When not-for-profit hospitals switch to for-profit status, their finances may improve but the quality of care they deliver remains about the same, concludes a new study published in the Journal of the American Medical Association.
Karen Joynt, M.D., of the department of health policy and management, Harvard School of Public Health, and her colleagues zeroed in on 237 not-for-profit hospitals that had struggled under this status and became for-profit institutions. Joynt and her team examined Medicare and Medicaid data from between 2002 and 2010.
"We did not see that there were higher mortality rates, even for vulnerable populations like the disabled," Joynt said. "Nor did we find that quality suffered in the ways that we could measure quality."
Meanwhile, the hospitals that switched to for-profit status were able to improve their margins at a far better rate than the 631 institutions that were compared as a control group.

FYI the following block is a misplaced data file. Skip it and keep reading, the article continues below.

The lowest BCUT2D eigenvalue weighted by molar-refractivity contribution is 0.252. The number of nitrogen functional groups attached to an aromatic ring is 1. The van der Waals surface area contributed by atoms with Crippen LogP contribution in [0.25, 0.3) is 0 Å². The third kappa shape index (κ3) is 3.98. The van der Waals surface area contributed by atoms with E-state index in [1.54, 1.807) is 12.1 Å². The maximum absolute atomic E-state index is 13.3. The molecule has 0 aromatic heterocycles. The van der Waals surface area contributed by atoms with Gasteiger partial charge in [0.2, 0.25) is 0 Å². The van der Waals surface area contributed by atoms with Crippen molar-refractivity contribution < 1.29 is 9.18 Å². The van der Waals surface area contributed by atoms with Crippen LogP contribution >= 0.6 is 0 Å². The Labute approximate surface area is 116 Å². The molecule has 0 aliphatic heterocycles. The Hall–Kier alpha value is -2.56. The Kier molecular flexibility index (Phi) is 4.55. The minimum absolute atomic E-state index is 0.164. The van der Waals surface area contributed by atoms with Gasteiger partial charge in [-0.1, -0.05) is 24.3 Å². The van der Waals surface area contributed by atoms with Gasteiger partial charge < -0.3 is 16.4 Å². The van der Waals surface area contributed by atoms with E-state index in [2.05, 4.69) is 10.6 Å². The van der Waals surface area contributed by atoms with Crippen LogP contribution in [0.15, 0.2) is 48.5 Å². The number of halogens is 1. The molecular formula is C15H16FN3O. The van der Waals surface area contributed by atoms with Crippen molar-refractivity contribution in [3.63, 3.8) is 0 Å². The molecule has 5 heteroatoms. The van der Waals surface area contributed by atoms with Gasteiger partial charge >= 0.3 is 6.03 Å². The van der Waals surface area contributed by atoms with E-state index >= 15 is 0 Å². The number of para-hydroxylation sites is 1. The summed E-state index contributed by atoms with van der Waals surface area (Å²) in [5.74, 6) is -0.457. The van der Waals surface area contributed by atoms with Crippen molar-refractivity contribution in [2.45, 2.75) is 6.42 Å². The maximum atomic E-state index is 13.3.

Hospitals may see an upside to their bottom line by converting because most join larger systems, which tend to have greater bargaining power for equipment and supplies and have usually consolidated administrative costs, U.S. News and World Report noted.
The converting hospitals "stabilized a bunch of institutions that were not financially stable, and they did not hurt patients. On net, I put that on the good side of the ledger," Harvard healthcare economist David Cutler wrote in an accompanying editorial in JAMA. However, Cutler warned that the profit motive tends to bear little relation to actual social utility--such as improving patient care.
For-profit hospitals have come under some criticism for driving up overall healthcare costs and cherry-picking patients and focusing on profitable service lines while shortchanging other needed services. To address such concerns, Connecticut recently passed a law that provides closer monitoring of for-profit facility conversions in the state.